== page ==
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Managing Sales Reps That Don’t Play Well With Others

Thu, 05/13/2010 - 9:16am
Randy Prather

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So here’s an interesting situation with which you might have experienced or even be currently experiencing. Say that you manage a sales representative that is a consistent top performer…but unfortunately is also disrespectful to others in your office and disliked by virtually everybody at the company. This rep knows that he or she is an asset to the company—and possibly thinks of him or herself as irreplaceable.

This is precisely the type of paradox that was recently shared by member of a LinkedIn Group to which I belong. It was a compelling question, and I thought I’d share my response with you because it’s certainly an issue that challenges sales managers at medical device companies, as well as businesses in virtually every industry.

I wrote:
“Most behaviors are learned and reinforced through a system of rewards. Unfortunately, the bad behavior ‘reward’ most typically plays out with the manager not doing anything ‘for the good reward of his/her bottom line.’

The unintended consequence of doing nothing is reinforcement of that bad behavior in that person—coupled with the company-wide reinforcement that bad behavior will be tolerated at the company. As noted earlier by another discussion participant, that is a seriously destructive cancer within a team.

Now the world of HR must also be addressed. If the ‘bad apple’ has always been rewarded for his/her bad behavior with good reviews, someone has to start the process to ensure that all are treated equally.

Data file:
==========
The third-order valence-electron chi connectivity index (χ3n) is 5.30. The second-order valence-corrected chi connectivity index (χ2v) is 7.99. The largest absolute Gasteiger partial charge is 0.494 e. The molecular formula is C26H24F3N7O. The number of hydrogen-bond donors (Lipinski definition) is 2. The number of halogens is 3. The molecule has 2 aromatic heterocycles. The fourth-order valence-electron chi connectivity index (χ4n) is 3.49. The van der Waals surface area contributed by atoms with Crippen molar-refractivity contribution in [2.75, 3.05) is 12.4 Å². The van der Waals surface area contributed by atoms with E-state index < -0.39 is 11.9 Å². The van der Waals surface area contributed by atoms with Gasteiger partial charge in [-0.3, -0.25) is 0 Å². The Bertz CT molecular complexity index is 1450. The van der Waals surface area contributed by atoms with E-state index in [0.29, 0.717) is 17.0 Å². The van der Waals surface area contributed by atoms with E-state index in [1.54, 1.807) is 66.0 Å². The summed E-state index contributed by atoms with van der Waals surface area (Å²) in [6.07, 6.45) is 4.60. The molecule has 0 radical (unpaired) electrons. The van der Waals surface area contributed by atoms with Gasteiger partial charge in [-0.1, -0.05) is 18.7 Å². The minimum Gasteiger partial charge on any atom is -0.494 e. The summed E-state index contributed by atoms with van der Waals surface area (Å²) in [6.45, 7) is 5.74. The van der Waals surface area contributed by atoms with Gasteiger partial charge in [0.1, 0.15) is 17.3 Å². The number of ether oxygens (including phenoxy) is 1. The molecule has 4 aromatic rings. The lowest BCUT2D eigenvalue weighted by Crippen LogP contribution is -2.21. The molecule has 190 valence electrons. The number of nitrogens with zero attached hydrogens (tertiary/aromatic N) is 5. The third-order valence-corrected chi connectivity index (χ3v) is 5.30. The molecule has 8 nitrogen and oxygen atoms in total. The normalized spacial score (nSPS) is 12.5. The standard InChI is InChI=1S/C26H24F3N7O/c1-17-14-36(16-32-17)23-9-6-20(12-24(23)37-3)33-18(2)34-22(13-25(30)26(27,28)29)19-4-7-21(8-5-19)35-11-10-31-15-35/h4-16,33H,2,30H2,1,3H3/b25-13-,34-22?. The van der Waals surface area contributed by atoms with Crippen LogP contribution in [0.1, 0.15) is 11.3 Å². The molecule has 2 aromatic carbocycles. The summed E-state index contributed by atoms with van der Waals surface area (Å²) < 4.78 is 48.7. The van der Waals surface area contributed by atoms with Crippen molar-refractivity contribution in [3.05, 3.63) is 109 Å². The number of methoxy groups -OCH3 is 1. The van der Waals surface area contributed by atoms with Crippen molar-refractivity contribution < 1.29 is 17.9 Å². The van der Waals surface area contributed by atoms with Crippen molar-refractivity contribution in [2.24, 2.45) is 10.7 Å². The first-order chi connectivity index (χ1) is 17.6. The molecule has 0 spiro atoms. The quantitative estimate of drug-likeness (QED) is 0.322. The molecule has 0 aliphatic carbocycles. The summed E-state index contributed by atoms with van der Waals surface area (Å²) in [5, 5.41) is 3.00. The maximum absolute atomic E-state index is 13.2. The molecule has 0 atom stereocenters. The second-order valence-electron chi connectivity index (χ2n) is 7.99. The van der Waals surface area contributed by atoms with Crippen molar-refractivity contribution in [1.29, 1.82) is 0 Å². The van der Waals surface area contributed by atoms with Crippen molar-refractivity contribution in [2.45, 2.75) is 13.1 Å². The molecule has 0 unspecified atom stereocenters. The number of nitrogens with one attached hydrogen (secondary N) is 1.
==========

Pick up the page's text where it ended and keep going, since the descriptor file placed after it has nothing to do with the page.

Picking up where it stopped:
I would immediately and definitively address the problematic performer with observations that very specific examples with dates, times, etc. If that ‘history’ has not been built, it would need to done quickly. In no uncertain terms, the understanding and acknowledgement that such actions are not acceptable must be relayed in writing.

I might also suggest involving HR in a thought process if that ‘problematic performer’ is high profile. A little FYI and CYA are never a bad mix!

My experience has been that most good HR department managers often wonder ‘Why didn't somebody do something with that person earlier?’ and are very supportive when these types of matters are brought to their attention.

After the process and documentation has begun, how it plays out will and should always be determined by the actions of the employee against the fair and equal expectations of the organization.

The result will hopefully be a good message for the rest of the team...and a better message for the ‘problematic performer.’”

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